Tuesday, May 11, 2021
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Emergent Behavior – Part 4



Programming The Swarm: Applications In Emergent Behavior

Emergent Behavior 4-5Swarms are a fascinating aspect of robotics that gets more prevalent every day. Basically, swarms are a group of robots working together. A lot of possibilities open up when robots work in teams. One of the earliest ideas was forwarded by Rodney Brooks from MIT when designs were being sought for the Mars rovers.

The design forwarded by the MIT team was a swarm of terrain adaptive semi-autonomous hexapod robots. This design offered many advantages. No single robot failure would cripple the project. In fact, you could lose many robots in the swarm and still have an effective science package.

The swarm gathers information along the entire physical distance of the swarm, which could be many miles wide. Communication allows for computing resources to be shared. The same communication can equip the swarm with early detection of threats at one end that could enable robots at the other end to protect themselves against things like weather events.

Any kind of information available at any point of the swarm is available to the entire swarm.

The swarm is also protected from all kinds of failures. Robots that are no longer functioning are simply dropped from the group and the gap is closed. The coverage shrinks slightly, but the work of the swarm continues.

Emergent Behavior 4-16There are countless applications for swarms: search and rescue, exploration, cleaning, inspection, intrusion detection and security to name a few. A little imagination and swarms of quadcopters could be attacking fires in problematic locations like nuclear reactors or applying paint to high buildings or bridges.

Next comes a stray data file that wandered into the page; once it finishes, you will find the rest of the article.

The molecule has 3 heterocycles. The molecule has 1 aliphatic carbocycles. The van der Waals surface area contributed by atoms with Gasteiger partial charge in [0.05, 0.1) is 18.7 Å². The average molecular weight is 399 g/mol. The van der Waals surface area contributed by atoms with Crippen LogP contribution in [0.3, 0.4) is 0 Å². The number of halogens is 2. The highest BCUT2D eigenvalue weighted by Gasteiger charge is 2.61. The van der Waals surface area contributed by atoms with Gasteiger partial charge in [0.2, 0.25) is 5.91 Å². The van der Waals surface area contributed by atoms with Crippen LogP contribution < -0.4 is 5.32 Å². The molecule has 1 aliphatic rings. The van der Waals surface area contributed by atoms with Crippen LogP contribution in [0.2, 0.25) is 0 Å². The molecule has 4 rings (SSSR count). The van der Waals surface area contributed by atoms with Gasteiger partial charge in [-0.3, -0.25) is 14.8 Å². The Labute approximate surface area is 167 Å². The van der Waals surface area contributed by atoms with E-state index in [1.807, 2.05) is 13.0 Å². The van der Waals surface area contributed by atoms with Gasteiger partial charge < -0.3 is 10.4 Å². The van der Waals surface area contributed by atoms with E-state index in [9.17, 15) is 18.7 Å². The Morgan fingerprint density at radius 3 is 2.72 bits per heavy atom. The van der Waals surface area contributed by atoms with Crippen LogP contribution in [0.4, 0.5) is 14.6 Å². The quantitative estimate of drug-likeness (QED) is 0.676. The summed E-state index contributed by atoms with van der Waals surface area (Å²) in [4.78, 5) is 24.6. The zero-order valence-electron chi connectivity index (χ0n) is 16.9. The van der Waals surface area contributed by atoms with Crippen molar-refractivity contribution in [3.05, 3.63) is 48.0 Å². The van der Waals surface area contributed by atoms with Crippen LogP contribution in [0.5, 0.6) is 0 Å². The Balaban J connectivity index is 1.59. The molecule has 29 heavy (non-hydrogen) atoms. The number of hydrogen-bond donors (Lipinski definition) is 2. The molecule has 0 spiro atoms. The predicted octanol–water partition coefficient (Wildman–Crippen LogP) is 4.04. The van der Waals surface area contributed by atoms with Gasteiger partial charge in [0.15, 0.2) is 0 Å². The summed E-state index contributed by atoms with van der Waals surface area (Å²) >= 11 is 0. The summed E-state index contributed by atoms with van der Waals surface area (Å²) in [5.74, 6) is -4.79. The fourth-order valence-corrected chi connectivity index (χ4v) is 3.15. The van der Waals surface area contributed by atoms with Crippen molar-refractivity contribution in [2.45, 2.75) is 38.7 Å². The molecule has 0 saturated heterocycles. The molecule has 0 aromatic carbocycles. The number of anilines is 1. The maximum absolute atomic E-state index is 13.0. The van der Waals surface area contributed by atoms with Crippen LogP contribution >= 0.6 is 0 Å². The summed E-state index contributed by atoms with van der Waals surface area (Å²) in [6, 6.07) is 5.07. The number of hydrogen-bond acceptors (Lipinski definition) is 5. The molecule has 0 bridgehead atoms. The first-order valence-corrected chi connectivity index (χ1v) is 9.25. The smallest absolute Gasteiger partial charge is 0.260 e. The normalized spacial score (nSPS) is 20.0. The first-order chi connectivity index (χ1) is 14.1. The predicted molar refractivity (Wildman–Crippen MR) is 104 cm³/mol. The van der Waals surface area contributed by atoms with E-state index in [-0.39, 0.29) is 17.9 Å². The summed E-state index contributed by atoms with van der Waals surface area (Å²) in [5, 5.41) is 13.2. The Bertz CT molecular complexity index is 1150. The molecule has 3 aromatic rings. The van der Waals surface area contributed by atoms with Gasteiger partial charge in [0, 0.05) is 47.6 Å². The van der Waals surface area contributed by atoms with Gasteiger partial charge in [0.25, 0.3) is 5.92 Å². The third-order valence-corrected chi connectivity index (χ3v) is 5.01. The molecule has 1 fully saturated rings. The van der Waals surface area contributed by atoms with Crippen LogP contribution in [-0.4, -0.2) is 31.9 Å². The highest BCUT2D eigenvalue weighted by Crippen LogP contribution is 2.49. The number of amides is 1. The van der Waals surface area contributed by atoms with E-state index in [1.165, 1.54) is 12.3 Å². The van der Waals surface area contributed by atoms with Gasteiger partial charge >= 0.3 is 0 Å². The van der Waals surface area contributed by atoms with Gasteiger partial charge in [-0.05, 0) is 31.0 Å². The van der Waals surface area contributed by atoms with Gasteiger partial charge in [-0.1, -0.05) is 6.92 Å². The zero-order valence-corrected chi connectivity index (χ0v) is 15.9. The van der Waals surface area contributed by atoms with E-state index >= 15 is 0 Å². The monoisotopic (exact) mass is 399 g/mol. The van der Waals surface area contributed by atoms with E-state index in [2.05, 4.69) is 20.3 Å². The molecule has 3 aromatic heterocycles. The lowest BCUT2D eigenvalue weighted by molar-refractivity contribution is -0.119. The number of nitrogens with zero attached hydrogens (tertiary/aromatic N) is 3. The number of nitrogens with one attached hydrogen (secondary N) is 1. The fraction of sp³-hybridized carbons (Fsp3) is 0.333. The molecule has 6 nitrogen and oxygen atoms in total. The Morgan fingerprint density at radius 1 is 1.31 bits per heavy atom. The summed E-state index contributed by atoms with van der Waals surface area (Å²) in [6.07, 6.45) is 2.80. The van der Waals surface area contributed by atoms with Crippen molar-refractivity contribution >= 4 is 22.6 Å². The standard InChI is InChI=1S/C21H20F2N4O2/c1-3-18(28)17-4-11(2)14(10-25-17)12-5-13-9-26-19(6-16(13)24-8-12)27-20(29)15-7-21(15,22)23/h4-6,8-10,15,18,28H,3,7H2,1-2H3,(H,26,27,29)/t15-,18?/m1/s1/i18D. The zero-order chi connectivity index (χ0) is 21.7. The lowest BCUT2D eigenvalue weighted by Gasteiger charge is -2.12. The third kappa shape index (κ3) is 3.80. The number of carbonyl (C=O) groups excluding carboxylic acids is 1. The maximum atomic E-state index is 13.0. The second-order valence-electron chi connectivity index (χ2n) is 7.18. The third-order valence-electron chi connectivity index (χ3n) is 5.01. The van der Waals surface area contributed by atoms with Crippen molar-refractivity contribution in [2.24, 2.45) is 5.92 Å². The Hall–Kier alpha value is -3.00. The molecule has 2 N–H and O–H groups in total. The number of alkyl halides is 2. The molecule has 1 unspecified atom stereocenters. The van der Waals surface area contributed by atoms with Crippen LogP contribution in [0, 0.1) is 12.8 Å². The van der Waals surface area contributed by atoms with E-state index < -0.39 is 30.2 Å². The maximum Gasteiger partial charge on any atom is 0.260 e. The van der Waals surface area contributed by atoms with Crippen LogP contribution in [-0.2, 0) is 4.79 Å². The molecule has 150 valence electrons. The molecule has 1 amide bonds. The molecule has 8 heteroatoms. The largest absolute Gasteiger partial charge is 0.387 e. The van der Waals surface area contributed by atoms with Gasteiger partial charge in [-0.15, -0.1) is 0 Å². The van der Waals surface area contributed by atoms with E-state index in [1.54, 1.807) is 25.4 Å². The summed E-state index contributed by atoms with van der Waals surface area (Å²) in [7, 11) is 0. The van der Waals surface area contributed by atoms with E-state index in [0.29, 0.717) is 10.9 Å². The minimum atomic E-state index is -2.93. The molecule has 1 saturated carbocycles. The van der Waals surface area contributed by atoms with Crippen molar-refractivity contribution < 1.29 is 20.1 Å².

I am exploring a kind of limited integration. There will be no dividing of resources or sophisticated communications. In fact, the point is to simplify. In the emergent behavior experiment I am exploring to see what happens when the swarm is limited to brief exchanges of data and collision avoidance.

Collision avoidance will be achieved by the use of PING ))) modules and whiskers. Communication has proven to be a challenge, but when the best method is chosen, it will all have to be programmed.

Programming the Boe-Bots Basic Stamp 2 processors has its own challenges. The biggest challenge in a larger project is the memory on the Stamp. The memory available for the program is limited to 2K or 2,000 bytes. That isn’t very much. In my Khan project, I used 1994 bytes of memory.

Another challenge is the lack of interrupts. This is not uncommon; however, small processing platforms and PICs often lack interrupts.

These kinds of limitations mean the programmer needs to be vigilant and plan care- fully. The most important aspect of the programming design is the use of subroutines. Subroutines are like little boxes of code that the processor can go and use whenever you tell it to. The big advantage here is that you do not need to repeat the code and therefore you take up less of the precious 2k of memory for the program. An example of a subroutine in pBasic code looks like this example taken from the code from last issue’s IR beam tracking code: